Some people think that we should judge an animal’s quality of life by whether or not their basic needs are being met. Do they have food, water, heat, medical care, etc.? But if we applied these criteria to ourselves, prison wouldn’t be much of a deterrent – we’d all be knocking on the gate trying to get in. Obviously, we humans are willing to deal with some amount of risk and stress in life in exchange for things like freedom, autonomy, and self-determination. And I think that chimpanzees, if they were given the choice, would do the same.
Wild chimpanzees have jobs to do. They must take care of their young, travel great distances in search of food, and defend their territory from rival communities. Captivity gives chimps everything they need to survive, but robs them of purpose.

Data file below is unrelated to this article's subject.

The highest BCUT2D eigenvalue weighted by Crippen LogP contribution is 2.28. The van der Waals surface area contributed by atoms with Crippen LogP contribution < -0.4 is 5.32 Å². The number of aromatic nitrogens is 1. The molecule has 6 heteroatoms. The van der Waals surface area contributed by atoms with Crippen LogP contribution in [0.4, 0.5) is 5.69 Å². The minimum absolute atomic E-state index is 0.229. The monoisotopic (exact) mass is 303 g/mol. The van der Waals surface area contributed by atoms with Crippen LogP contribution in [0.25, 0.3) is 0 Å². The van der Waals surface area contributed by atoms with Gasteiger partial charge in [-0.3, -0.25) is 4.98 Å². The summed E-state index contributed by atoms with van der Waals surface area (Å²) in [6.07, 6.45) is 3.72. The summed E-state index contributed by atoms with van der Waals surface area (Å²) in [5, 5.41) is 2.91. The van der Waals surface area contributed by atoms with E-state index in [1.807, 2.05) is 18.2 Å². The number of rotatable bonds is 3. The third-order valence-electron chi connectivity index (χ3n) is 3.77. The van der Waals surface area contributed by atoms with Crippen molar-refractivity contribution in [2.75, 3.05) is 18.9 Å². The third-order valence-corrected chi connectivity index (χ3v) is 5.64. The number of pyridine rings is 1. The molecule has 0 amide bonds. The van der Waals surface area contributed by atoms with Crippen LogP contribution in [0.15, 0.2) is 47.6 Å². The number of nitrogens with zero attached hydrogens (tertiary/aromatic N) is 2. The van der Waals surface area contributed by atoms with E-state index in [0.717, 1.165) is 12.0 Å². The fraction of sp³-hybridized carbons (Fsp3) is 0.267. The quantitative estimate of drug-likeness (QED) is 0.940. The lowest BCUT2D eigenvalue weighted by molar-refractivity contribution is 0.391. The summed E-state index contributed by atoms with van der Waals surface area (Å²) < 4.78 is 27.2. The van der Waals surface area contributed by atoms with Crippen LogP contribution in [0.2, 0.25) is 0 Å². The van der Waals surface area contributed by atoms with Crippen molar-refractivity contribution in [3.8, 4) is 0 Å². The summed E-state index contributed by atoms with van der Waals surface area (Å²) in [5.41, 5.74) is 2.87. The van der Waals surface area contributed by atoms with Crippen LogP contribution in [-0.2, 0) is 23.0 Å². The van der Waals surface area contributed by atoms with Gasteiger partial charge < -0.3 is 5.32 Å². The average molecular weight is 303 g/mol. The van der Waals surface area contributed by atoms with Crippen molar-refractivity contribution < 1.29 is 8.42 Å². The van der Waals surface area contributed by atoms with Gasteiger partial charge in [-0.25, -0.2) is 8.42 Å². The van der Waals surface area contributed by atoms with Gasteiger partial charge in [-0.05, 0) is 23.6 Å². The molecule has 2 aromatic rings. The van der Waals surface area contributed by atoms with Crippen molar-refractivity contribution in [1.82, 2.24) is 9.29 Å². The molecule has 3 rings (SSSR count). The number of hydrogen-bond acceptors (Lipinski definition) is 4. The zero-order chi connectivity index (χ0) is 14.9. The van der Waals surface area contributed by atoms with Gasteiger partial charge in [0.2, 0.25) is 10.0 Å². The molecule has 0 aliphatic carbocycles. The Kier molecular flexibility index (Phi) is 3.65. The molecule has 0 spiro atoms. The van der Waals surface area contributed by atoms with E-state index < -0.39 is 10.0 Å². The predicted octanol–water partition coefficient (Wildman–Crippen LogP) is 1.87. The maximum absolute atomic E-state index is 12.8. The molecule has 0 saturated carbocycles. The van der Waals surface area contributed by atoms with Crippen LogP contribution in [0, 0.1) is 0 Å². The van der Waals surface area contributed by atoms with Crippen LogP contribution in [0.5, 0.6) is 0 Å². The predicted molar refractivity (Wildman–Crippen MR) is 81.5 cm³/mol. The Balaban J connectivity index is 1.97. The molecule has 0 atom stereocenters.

Well, not entirely. Every once and a while, we catch a glimpse of it here. When the chimps patrol Young’s Hill, they change – their faces, their postures, everything. It’s possible that I’m just projecting my own feelings here, but they seem so much more alive when they are at work like that.
Life may be nasty, brutish, and short for some wild chimpanzees, but I’d give anything for these chimps to have had a chance at it.